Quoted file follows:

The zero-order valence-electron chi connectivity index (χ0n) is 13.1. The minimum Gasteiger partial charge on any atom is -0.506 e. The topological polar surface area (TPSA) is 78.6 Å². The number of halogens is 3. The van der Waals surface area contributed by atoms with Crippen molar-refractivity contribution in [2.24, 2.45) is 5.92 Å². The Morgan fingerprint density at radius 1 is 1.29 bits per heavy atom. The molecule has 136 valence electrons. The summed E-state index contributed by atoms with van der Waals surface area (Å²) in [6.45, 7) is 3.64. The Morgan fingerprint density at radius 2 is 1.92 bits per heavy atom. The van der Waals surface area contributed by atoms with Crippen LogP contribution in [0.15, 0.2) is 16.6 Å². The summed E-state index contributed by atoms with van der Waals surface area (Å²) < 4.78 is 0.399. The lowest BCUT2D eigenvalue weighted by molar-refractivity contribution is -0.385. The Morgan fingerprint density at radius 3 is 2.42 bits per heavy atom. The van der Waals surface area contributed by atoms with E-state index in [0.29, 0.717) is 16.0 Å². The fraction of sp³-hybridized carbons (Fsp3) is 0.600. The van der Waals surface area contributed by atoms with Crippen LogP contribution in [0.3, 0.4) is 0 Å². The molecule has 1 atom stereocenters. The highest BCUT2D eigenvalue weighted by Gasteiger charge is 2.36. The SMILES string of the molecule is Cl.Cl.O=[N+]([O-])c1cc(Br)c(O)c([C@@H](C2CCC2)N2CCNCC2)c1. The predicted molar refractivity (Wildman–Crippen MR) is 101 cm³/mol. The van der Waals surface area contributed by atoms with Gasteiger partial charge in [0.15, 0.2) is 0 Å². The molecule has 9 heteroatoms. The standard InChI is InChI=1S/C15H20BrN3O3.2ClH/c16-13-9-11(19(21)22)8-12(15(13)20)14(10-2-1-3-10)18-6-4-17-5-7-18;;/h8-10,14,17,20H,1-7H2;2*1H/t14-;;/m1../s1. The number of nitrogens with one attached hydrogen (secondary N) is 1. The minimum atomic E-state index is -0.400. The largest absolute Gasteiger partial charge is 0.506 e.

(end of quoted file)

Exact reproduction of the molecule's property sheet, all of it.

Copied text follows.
The zero-order valence-electron chi connectivity index (χ0n) is 13.1. The minimum Gasteiger partial charge on any atom is -0.506 e. The topological polar surface area (TPSA) is 78.6 Å². The number of halogens is 3. The van der Waals surface area contributed by atoms with Crippen molar-refractivity contribution in [2.24, 2.45) is 5.92 Å². The Morgan fingerprint density at radius 1 is 1.29 bits per heavy atom. The molecule has 136 valence electrons. The summed E-state index contributed by atoms with van der Waals surface area (Å²) in [6.45, 7) is 3.64. The Morgan fingerprint density at radius 2 is 1.92 bits per heavy atom. The van der Waals surface area contributed by atoms with Crippen LogP contribution in [0.15, 0.2) is 16.6 Å². The summed E-state index contributed by atoms with van der Waals surface area (Å²) < 4.78 is 0.399. The lowest BCUT2D eigenvalue weighted by molar-refractivity contribution is -0.385. The Morgan fingerprint density at radius 3 is 2.42 bits per heavy atom. The van der Waals surface area contributed by atoms with E-state index in [0.29, 0.717) is 16.0 Å². The fraction of sp³-hybridized carbons (Fsp3) is 0.600. The van der Waals surface area contributed by atoms with Crippen LogP contribution in [0.3, 0.4) is 0 Å². The molecule has 1 atom stereocenters. The highest BCUT2D eigenvalue weighted by Gasteiger charge is 2.36. The SMILES string of the molecule is Cl.Cl.O=[N+]([O-])c1cc(Br)c(O)c([C@@H](C2CCC2)N2CCNCC2)c1. The predicted molar refractivity (Wildman–Crippen MR) is 101 cm³/mol. The van der Waals surface area contributed by atoms with Gasteiger partial charge in [0.15, 0.2) is 0 Å². The molecule has 9 heteroatoms. The standard InChI is InChI=1S/C15H20BrN3O3.2ClH/c16-13-9-11(19(21)22)8-12(15(13)20)14(10-2-1-3-10)18-6-4-17-5-7-18;;/h8-10,14,17,20H,1-7H2;2*1H/t14-;;/m1../s1. The number of nitrogens with one attached hydrogen (secondary N) is 1. The minimum atomic E-state index is -0.400. The largest absolute Gasteiger partial charge is 0.506 e.